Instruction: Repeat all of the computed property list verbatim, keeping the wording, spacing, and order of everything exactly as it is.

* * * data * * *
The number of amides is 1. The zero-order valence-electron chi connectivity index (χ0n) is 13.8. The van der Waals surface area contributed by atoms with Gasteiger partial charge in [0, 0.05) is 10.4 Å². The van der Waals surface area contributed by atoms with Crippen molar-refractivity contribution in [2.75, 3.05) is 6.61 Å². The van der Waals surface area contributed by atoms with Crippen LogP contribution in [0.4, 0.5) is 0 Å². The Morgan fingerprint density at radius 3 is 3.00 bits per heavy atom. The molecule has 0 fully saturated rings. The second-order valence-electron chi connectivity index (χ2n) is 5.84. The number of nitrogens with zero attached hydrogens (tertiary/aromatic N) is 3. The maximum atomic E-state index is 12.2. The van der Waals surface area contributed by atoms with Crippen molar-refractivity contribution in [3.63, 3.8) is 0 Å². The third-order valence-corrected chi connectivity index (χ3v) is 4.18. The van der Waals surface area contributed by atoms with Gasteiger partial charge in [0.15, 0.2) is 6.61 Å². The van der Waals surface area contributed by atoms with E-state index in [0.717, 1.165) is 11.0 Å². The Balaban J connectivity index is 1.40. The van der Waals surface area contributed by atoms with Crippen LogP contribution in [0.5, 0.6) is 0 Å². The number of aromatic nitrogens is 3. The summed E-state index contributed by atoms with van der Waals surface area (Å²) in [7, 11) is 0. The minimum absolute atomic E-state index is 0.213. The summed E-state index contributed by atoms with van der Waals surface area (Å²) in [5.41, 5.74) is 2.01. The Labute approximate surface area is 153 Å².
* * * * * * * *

The number of amides is 1. The zero-order valence-electron chi connectivity index (χ0n) is 13.8. The van der Waals surface area contributed by atoms with Gasteiger partial charge in [0, 0.05) is 10.4 Å². The van der Waals surface area contributed by atoms with Crippen molar-refractivity contribution in [2.75, 3.05) is 6.61 Å². The van der Waals surface area contributed by atoms with Crippen LogP contribution in [0.4, 0.5) is 0 Å². The Morgan fingerprint density at radius 3 is 3.00 bits per heavy atom. The molecule has 0 fully saturated rings. The second-order valence-electron chi connectivity index (χ2n) is 5.84. The number of nitrogens with zero attached hydrogens (tertiary/aromatic N) is 3. The maximum atomic E-state index is 12.2. The van der Waals surface area contributed by atoms with Crippen molar-refractivity contribution in [3.63, 3.8) is 0 Å². The third-order valence-corrected chi connectivity index (χ3v) is 4.18. The van der Waals surface area contributed by atoms with Gasteiger partial charge in [0.15, 0.2) is 6.61 Å². The van der Waals surface area contributed by atoms with E-state index in [0.717, 1.165) is 11.0 Å². The Balaban J connectivity index is 1.40. The van der Waals surface area contributed by atoms with Crippen LogP contribution in [0.5, 0.6) is 0 Å². The number of aromatic nitrogens is 3. The summed E-state index contributed by atoms with van der Waals surface area (Å²) in [7, 11) is 0. The minimum absolute atomic E-state index is 0.213. The summed E-state index contributed by atoms with van der Waals surface area (Å²) in [5.41, 5.74) is 2.01. The Labute approximate surface area is 153 Å².